The Sex Education Forum have published practice
examples that show how schools and local communities are developing
SRE programmes that respond to particular faith and values
Links to the practice examples are below together with
some background on understanding faith,
values and SRE.
The practice examples
Faith Considerations: Primary School SRE Policy and
A primary school was looking to develop its SRE
policy. After meetings between the LA SRE Coordinator, the
Headteacher, the deputy head and the school nurse they arrived at
the stage where they wanted to involve parents. The school has a
high Somalian community and so had to consider the cultural
within Jewish youth movements
During the summer months JAT is invited to run SRE sessions at
many of the Jewish youth movement camps. SRE sessions at camp have
some unique qualities, which are explored in this
considerations: primary school parents meeting
The Tower Hamlets Healthy Schools Team supported a primary
school developing its SRE policy hold a meeting for parents,
the majority of which come from the Bangladeshi Muslim
considerations - writing SRE guidance
Tower Hamlets local authority decided to produce local
guidelines for schools on the teaching of sex and
relationships including information about the attitudes of the
major faith groups represented in the borough.
Building relationships between secular and faith-based
organisations; a case-study in sexual health promotion
This case-study describes how voluntary sector
organisation Naz Project London is building and sustaining links
with Muslim communities.
A working strategy for SRE; from faith-based organisation
By working with existing cultural and faith structures and
institutions such as youth movements and Sunday schools JAT (Jewish
Action and Training for sexual health) has helped a wide range of
adults working with Jewish young people to address SRE confidently,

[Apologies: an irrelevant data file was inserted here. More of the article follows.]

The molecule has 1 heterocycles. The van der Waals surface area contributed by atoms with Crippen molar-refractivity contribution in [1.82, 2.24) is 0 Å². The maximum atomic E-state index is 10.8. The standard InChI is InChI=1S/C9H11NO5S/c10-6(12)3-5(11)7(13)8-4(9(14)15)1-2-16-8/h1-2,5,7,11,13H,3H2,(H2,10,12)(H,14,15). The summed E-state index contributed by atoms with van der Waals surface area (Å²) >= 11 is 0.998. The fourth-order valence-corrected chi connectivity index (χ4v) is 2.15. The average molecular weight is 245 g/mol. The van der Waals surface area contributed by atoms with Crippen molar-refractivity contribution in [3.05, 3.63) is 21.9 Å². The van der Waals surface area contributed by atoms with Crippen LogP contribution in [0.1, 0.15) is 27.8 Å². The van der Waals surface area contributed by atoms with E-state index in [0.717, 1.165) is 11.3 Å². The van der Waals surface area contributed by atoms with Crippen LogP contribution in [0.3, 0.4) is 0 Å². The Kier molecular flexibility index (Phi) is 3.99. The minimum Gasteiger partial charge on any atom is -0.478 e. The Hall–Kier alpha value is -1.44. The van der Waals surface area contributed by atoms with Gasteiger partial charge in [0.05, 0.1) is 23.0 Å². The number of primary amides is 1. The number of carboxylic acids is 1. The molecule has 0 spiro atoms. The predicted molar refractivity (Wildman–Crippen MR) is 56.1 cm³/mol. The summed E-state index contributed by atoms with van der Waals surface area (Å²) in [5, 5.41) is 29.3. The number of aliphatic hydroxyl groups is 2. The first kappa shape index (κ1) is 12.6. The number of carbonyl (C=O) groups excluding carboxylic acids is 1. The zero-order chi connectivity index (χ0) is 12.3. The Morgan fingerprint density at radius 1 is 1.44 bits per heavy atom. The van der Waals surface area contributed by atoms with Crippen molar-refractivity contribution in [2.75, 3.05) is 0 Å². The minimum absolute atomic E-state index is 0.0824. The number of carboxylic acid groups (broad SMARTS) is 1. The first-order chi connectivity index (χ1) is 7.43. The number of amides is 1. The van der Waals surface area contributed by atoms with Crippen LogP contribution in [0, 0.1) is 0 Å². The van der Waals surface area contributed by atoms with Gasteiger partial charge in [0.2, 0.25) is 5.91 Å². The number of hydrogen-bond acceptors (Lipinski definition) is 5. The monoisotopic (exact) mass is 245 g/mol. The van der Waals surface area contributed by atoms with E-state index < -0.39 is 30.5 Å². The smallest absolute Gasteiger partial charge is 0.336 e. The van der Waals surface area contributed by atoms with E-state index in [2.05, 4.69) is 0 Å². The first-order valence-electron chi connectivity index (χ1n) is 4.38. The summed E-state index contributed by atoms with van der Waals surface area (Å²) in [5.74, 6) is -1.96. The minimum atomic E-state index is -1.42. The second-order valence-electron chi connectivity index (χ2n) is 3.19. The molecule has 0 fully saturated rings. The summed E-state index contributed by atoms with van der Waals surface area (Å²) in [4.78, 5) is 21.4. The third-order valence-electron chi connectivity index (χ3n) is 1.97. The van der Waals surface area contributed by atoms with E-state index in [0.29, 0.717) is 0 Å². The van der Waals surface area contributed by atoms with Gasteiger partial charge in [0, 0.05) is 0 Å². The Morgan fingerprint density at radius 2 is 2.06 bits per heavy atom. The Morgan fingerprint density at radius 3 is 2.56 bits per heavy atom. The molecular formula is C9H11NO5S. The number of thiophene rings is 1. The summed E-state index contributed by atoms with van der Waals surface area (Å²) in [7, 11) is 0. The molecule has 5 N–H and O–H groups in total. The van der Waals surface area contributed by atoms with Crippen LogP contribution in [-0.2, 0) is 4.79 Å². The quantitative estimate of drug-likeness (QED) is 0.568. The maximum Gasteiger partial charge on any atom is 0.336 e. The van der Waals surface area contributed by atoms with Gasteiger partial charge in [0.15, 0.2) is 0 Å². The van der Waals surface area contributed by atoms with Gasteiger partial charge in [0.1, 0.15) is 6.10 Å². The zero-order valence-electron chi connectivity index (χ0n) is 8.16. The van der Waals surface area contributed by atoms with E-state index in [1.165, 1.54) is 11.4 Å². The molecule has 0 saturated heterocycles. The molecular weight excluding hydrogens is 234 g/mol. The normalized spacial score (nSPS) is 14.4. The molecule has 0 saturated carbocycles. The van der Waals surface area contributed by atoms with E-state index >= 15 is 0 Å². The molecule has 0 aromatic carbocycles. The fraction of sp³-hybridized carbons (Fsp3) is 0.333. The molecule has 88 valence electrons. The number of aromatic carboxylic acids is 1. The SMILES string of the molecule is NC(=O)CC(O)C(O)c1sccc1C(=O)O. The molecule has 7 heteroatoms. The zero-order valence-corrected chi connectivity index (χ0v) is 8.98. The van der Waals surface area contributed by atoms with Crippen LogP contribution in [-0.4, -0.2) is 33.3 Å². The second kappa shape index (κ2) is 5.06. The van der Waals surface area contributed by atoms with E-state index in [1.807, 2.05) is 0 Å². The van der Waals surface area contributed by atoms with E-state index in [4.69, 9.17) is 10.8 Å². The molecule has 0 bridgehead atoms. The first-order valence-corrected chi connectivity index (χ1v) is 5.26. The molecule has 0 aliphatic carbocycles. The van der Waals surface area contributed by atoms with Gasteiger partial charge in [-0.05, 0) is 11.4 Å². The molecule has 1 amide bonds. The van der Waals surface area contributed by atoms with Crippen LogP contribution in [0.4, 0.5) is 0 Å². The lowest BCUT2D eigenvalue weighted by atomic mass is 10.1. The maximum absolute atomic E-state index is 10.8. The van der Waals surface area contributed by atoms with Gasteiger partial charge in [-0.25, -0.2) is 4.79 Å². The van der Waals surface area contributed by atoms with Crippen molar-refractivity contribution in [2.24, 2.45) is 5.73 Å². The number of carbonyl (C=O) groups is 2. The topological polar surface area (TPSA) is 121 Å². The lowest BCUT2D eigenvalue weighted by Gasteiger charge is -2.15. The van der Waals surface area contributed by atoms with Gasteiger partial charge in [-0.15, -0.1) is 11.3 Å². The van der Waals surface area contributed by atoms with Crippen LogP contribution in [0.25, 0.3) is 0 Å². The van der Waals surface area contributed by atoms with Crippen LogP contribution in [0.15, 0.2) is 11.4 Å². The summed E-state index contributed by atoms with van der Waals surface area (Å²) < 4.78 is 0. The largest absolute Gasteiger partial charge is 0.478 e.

competently and appropriately.
Review and the role of faith
Thurrock Children's Services Overview and Scrutiny Committee
carried out a Review of SRE. The Review Panel started from the
position that faith can have a positive role to play in reducing
teenage pregnancies and supporting young people.
the SRE needs of Asian young people in Nottingham
This case-study describes a consultation process with Asian
young people in Nottingham about their views on SRE.
Partnership working between the Diocese and local authority in
Though working with a cluster of Roman Catholic primary schools the
local authority SRE Coordinator in Stockton and the Catholic
Diocese of Hexham and Newcastle has established an effective
working relationship which is supporting the provision of SRE.
values and SRE
Values are key to sex and relationships education (SRE) because
of the personal and social nature of the issues covered. There are
clear core values that run through good quality SRE, including:
- Mutual respect
- Loving and happy relationships
- Rights to information, safety and health
- Equality; particularly on the basis of gender and sexual
- Responsibility for oneself and others
Good quality SRE should provide a safe space for children and young
people to identify and reflect on their own values and those of
others including their peers. There is also a place in SRE
for learning about the values of different faiths and cultures. It
is important that there is clarity about when a faith or
belief-based view is being presented and discussed and when
information is medical or legal facts, for example.
Some young people have described tensions that they experience